“We built a model on in­ten­sive farm­ing, which was re­ly­ing on re­ally heav­ily driv­ing peo­ple who worked in those busi­nesses, the an­i­mals that we farm, and the over­all en­vi­ron­ment which we were farm­ing,” he says.

Car­den says Pāmu is cur­rently in the midst of a shift from a large-scale, in­ten­sive cor­po­rate an­i­mal farm­ing model, to a di­ver­si­fied land use model where it pro­duces a range of spe­cialty an­i­mal prod­ucts and spe­cialty plant-based prod­ucts.

Pāmu has al­ready sought to ful­fill the wants of a mod­ern con­sumer, par­tic­u­larly al­ter­na­tive dairy forms, hav­ing set up a se­ries of pro­grammes to pro­vide a port­fo­lio of plant based and non-cow dairy prod­ucts such as sheep milk, deer milk, and plant milks along­side oth­ers. This ties into its bid to at­tach more value to its prod­ucts, with the view that its an­i­mal prod­ucts need to be niche and pre­mium, as op­posed to be­ing plainly com­modi­tised.

“We’ve worked re­ally hard to make our prod­ucts dif­fer­ent, in terms of how they are pro­duced, so we are re­ally in­ter­ested in or­gan­ics which has a sys­tem of farm­ing with a lower foot­print as well as a brand that is at­tached to it glob­ally that peo­ple pay a pre­mium for.

“We are in­ter­ested in al­ter­na­tive and new an­i­mal prod­ucts like sheep milk and deer milk. We have built a com­pany called Spring Sheep, New Zealand’s lead­ing sheep milk busi­ness ex­port­ing prod­ucts into Asia, hav­ing de­vel­oped deer milk com­pa­nies which is a high end an­i­mal protein story around a su­per­food which is re­ally high in protein, high in fat, that we are get­ting into food ser­vice in Aus­trala­sia as a food desert. And po­ten­tially has some cos­metic ap­pli­ca­tions else­where.”

Car­den says de­spite as­sump­tions that farm­ers are stuck in their ways, there is a lot of good work hap­pen­ing across the sec­tor to open up more trans­parency.

“In the old days there was a ‘my house, my cas­tle’ ap­proach to farms, but all that is chang­ing, ob­vi­ously ev­ery food com­pany around the world is ex­pected by the con­sumers to much more open about the con­di­tions with which it is pro­duc­ing the food they are con­sum­ing. And that pres­sure is ap­plied to farm­ers as well.”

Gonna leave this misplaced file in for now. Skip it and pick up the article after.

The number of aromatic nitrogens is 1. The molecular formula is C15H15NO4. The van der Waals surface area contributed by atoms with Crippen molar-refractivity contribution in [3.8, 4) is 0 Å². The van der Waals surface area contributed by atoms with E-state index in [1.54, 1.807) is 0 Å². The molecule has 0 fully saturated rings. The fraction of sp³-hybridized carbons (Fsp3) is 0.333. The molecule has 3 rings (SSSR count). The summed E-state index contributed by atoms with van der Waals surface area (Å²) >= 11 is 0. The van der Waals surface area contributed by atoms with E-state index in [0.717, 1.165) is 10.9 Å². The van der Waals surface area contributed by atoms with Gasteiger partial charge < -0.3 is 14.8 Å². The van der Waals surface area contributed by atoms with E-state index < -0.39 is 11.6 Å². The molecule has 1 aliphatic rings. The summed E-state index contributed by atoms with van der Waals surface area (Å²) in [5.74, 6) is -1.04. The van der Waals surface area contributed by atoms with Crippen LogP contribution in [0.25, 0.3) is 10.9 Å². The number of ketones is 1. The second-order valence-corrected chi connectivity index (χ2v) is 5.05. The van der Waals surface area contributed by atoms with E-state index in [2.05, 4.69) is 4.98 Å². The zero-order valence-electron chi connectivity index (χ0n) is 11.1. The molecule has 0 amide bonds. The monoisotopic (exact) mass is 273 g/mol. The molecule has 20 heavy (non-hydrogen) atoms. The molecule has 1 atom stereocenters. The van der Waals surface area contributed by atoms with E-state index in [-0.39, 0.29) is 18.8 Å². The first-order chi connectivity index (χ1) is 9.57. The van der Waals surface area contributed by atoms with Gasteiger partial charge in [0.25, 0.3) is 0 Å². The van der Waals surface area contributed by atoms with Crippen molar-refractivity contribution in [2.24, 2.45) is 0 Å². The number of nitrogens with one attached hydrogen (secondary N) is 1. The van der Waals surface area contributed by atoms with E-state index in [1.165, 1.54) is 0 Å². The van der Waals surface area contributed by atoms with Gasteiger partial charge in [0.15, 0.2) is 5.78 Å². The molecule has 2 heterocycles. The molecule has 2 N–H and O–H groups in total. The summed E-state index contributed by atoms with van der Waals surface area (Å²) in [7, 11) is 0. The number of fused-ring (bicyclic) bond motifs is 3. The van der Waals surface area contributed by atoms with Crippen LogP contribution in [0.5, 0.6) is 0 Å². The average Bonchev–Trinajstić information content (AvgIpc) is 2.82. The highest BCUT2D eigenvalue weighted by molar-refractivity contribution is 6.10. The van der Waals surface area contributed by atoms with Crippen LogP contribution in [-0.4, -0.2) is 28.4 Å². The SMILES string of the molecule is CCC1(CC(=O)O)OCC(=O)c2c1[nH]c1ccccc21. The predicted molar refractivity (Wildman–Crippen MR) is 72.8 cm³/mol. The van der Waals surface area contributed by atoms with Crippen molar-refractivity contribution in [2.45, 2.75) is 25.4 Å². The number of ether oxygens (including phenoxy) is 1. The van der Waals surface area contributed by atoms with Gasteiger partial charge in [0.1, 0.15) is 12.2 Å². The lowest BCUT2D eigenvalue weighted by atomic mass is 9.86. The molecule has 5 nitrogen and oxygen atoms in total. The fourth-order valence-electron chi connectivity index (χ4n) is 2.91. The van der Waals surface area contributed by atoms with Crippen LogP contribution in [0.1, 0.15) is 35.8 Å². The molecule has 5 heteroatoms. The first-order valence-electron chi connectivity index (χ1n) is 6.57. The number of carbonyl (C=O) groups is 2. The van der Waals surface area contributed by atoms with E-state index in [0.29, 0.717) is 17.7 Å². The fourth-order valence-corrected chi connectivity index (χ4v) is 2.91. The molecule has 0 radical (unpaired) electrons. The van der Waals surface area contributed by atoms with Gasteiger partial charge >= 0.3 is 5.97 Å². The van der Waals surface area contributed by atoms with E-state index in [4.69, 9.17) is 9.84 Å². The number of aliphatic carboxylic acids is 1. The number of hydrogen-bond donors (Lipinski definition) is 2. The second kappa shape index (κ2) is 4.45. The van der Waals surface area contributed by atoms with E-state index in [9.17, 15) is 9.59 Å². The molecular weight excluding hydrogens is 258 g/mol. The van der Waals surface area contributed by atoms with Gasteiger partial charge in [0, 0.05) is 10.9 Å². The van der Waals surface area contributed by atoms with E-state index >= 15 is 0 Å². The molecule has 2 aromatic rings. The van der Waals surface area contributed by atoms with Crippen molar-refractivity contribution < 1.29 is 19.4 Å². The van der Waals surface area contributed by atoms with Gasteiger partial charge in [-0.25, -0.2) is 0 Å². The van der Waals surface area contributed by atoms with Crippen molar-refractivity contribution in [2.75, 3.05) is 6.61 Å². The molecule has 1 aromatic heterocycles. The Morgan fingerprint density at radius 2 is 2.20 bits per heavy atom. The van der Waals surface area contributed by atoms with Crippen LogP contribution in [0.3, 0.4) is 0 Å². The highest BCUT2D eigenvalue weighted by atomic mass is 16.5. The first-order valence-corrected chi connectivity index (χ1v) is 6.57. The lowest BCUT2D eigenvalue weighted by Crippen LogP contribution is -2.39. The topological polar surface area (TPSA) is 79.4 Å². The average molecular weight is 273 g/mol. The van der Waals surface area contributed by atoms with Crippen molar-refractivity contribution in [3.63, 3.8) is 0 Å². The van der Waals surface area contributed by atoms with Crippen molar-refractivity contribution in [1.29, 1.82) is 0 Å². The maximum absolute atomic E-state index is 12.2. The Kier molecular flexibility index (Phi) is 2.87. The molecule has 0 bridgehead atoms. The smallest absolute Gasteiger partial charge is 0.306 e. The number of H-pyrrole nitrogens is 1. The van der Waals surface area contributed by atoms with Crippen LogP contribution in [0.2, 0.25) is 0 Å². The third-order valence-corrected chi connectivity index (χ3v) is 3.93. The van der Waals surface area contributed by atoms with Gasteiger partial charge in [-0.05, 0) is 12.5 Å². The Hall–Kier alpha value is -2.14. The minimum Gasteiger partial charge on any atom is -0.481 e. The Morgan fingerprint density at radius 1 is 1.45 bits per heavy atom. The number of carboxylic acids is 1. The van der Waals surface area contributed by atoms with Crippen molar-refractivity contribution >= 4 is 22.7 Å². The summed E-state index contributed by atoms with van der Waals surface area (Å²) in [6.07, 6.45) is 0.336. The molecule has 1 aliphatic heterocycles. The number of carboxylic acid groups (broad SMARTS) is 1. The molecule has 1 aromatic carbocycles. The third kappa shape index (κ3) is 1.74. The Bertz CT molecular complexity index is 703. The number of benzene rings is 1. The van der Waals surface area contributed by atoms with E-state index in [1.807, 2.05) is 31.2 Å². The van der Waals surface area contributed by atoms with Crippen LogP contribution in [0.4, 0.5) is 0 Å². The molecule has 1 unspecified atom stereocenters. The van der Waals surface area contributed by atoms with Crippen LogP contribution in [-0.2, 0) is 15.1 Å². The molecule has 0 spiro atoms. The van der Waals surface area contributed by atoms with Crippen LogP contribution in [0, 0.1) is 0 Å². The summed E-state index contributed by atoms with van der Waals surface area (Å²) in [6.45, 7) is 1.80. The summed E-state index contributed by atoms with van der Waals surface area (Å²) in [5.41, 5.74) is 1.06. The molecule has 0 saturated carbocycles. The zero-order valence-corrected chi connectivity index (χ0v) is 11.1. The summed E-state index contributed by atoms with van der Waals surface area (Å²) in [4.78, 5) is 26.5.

He says that ex­pec­ta­tions from su­per­mar­kets – and large meat and dairy com­pa­nies

– to ac­cu­rately record farm op­er­a­tions has ramped up. Ad­di­tional pres­sure is com­pounded by re­newed changes and ex­pec­ta­tions at gov­ern­ment level about how an­i­mals are treated, en­vi­ron­men­tal con­cerns, along with is­sues of health and safety.

Luck­ily, the in­creased pres­sure is met with the de­vel­op­ment of new tools to aid farm­ers and with that, new modes of trans­parency. Car­den points to an ex­am­ple, Far­mIQ, a land and an­i­mal man­age­ment sys­tem as one of the best ex­am­ples in the mar­ket.

“It’s a re­ally com­pli­cated in­te­grated piece of soft­ware which we use to ba­si­cally mea­sure what hap­pens to ev­ery an­i­mal on our farm, whether it is where they get moved, what they eat, how big and fast they are grow­ing, what medicines have been ap­plied to them, and where they end up go­ing. And also a sim­i­lar level of trans­parency around what we are ac­tu­ally do­ing on our land. So ev­ery pad­dock is man­aged, it has fer­tiliser ap­pli­ca­tions, pes­ti­cide use along­side what we are do­ing with wa­ter and ir­ri­ga­tion. So that’s a re­ally good tool for mak­ing sure, in a sin­gle soft­ware data­base, a re­ally ac­cu­rate eye on vir­tu­ally ev­ery­thing that is hap­pen­ing across our farms.”

“The data re­quire­ments and what we need to re­port on at ev­ery level is so sub­stan­tial that if you try to do it man­u­ally with­out the help of tech­nol­ogy you are in real trou­ble”.

But how have farm­ers re­sponded to such a shift in con­sumers’ ex­pec­ta­tions? Car­den says ini­tially, they were very skep­ti­cal.

“They were con­cerned that what we were do­ing was both un­re­al­is­tic and un­nec­es­sary. And we’ve got to push the in­dus­try to a place which was un­pleas­ant for them, as it has been at times, un­pleas­ant for us,” he says.

“What I think they feel now is an ac­cep­tance, that we fore­saw what was in­evitable for the in­dus­try, and that has be­come a reality. As the coun­try’s largest farm­ing com­pany with 125 farms around the coun­try across 1000 peo­ple, we have the scale to in­tro­duce the sci­ence and tech­nol­ogy needed to make that tran­si­tion. So, I think there is a be­grudg­ing ac­cep­tance we got it right with our strat­egy.

And ev­ery­one now is work­ing